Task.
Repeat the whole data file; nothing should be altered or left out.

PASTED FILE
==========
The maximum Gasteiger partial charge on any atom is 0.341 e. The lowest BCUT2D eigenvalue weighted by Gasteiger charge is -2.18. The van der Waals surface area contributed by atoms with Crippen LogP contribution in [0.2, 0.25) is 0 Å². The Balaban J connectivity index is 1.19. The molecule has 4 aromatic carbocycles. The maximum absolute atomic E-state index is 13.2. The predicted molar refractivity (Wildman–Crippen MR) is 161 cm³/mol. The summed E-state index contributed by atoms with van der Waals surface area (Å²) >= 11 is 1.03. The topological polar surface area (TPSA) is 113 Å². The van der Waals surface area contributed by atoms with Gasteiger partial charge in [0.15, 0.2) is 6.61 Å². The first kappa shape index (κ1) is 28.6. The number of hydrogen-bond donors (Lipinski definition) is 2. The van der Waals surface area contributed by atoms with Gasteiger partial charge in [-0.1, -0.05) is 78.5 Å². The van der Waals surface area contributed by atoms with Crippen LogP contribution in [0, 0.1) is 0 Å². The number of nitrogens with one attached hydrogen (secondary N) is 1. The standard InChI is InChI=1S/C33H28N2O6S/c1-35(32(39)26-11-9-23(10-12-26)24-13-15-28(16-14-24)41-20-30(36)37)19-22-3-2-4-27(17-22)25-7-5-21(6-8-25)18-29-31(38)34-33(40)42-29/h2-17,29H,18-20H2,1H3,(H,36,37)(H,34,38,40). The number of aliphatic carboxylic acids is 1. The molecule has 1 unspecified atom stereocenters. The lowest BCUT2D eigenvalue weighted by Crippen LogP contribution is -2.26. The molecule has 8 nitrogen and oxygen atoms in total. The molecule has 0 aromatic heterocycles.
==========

The maximum Gasteiger partial charge on any atom is 0.341 e. The lowest BCUT2D eigenvalue weighted by Gasteiger charge is -2.18. The van der Waals surface area contributed by atoms with Crippen LogP contribution in [0.2, 0.25) is 0 Å². The Balaban J connectivity index is 1.19. The molecule has 4 aromatic carbocycles. The maximum absolute atomic E-state index is 13.2. The predicted molar refractivity (Wildman–Crippen MR) is 161 cm³/mol. The summed E-state index contributed by atoms with van der Waals surface area (Å²) >= 11 is 1.03. The topological polar surface area (TPSA) is 113 Å². The van der Waals surface area contributed by atoms with Gasteiger partial charge in [0.15, 0.2) is 6.61 Å². The first kappa shape index (κ1) is 28.6. The number of hydrogen-bond donors (Lipinski definition) is 2. The van der Waals surface area contributed by atoms with Gasteiger partial charge in [-0.1, -0.05) is 78.5 Å². The van der Waals surface area contributed by atoms with Crippen LogP contribution in [0, 0.1) is 0 Å². The number of nitrogens with one attached hydrogen (secondary N) is 1. The standard InChI is InChI=1S/C33H28N2O6S/c1-35(32(39)26-11-9-23(10-12-26)24-13-15-28(16-14-24)41-20-30(36)37)19-22-3-2-4-27(17-22)25-7-5-21(6-8-25)18-29-31(38)34-33(40)42-29/h2-17,29H,18-20H2,1H3,(H,36,37)(H,34,38,40). The number of aliphatic carboxylic acids is 1. The molecule has 1 unspecified atom stereocenters. The lowest BCUT2D eigenvalue weighted by Crippen LogP contribution is -2.26. The molecule has 8 nitrogen and oxygen atoms in total. The molecule has 0 aromatic heterocycles.